People have the tendency to take the First Amendment for granted, but some tend to use it to their favor. Stanley Fish presents his main argument about how people misuse this amendment for all their conflicts involving from racial issues to current political affairs in his article, Free-Speech Follies. His article involves those who misinterpret the First Amendment as their own works or constantly use it as an excuse to express their attitudes and desires about a certain subject matter. He expresses his personal opinions against those who consistently use the First Amendment as a weapon to defend themselves from harm of criticism.
Censorship in America can vary between the silencing of young voices and the prevention of exposing others of inappropriate material. Many people are afraid of losing their freedom of speech, as first amendment rights should be mandatory for American citizens. Polar to this argument insists the importance of censorship, as it can shield the public from information that can lead to fear or chaos. Leaving students ignorant to world problems, however, is argued by Sonja West that it removes their first amendment rights and creates a future working-class of Americans who are clouded from the truth. West is a law professor at the University of Georgia who is distinguished for her expertise in the first amendment law and minor in journalism.
Today’s college students are becoming more sensitized to the harshness of the outside world. Instead of learning to be resilient to others’ comments, they are being taught to take offense to any little word that could in some way be connected with a bad experience they might have had, and college administrators and professors are aiding this childish behavior. They are backing this movement to make adults into children. With this new movement to rid college campuses of any speech that may make anyone feel uncomfortable, students are being treated less like adults, and more like elementary children.
First and foremost, there is a consensus that whenever there seems to be the absence of reasons that are constitutionally valid to regulate the speech of students, then they are fully entitled to a freedom of expression provided they remain within reasonable constitutional bounds. More so, a choice by the administration to prohibit the students against expressing their opinion, in the absence of concrete evidence that permitting them would have had any substantial adverse effects on their discipline is a fundamental violation of the First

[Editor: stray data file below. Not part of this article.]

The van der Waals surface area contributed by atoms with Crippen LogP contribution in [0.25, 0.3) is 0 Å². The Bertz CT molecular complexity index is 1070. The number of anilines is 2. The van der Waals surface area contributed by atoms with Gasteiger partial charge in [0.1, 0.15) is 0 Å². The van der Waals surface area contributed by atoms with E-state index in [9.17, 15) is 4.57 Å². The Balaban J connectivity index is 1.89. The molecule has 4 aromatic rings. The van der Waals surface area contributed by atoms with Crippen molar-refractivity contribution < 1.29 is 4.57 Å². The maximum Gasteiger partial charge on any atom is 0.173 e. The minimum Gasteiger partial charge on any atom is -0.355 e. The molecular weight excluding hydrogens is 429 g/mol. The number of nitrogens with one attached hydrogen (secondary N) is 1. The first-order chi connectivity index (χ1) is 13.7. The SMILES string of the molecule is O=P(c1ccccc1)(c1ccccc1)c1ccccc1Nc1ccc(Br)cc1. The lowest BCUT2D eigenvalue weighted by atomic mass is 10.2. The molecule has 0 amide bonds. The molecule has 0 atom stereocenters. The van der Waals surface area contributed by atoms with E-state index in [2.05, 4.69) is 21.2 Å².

“The Case for Censoring Hate Speech.” The Huffington Post, TheHuffingtonPost.com, 24 July 2013, www.huffingtonpost.com/sean-mcelwee/hate-speech-online_b_3620270.html. Mears, Bill. “Anti-Gay Church 's Right to Protest at Military Funerals Is Upheld.”
Censorship in Todays America Censorship has been a topic of debate for decades. Despite the existence of the First Amendment, which guarantees freedom of speech, the United States has a long history of censoring literature. Most Americans believe that it is unethical to stifle freedom of expression, but often some of the First Amendment’s biggest supporters are its worst enemies. It shocks many to see how rampant it still is in the present day. This paper will show examples of how governments, religious institutions, and schools try to limit first amendment rights through censorship.
Humanity needs to change before all information is censored. In “College at Risk,” Andrew Delbanco discusses liberal learning and the “whole person” that may not be developed in college due to a lack of income. Liberal learning develops the “whole person” by teaching the basic ethics and morals a person should have. Anne Applebaum presents examples of censorship in her essay, “The Decline of American Press Freedom.” She uses China and Yale to make the point that differing forms of censorship are doing more harm than good.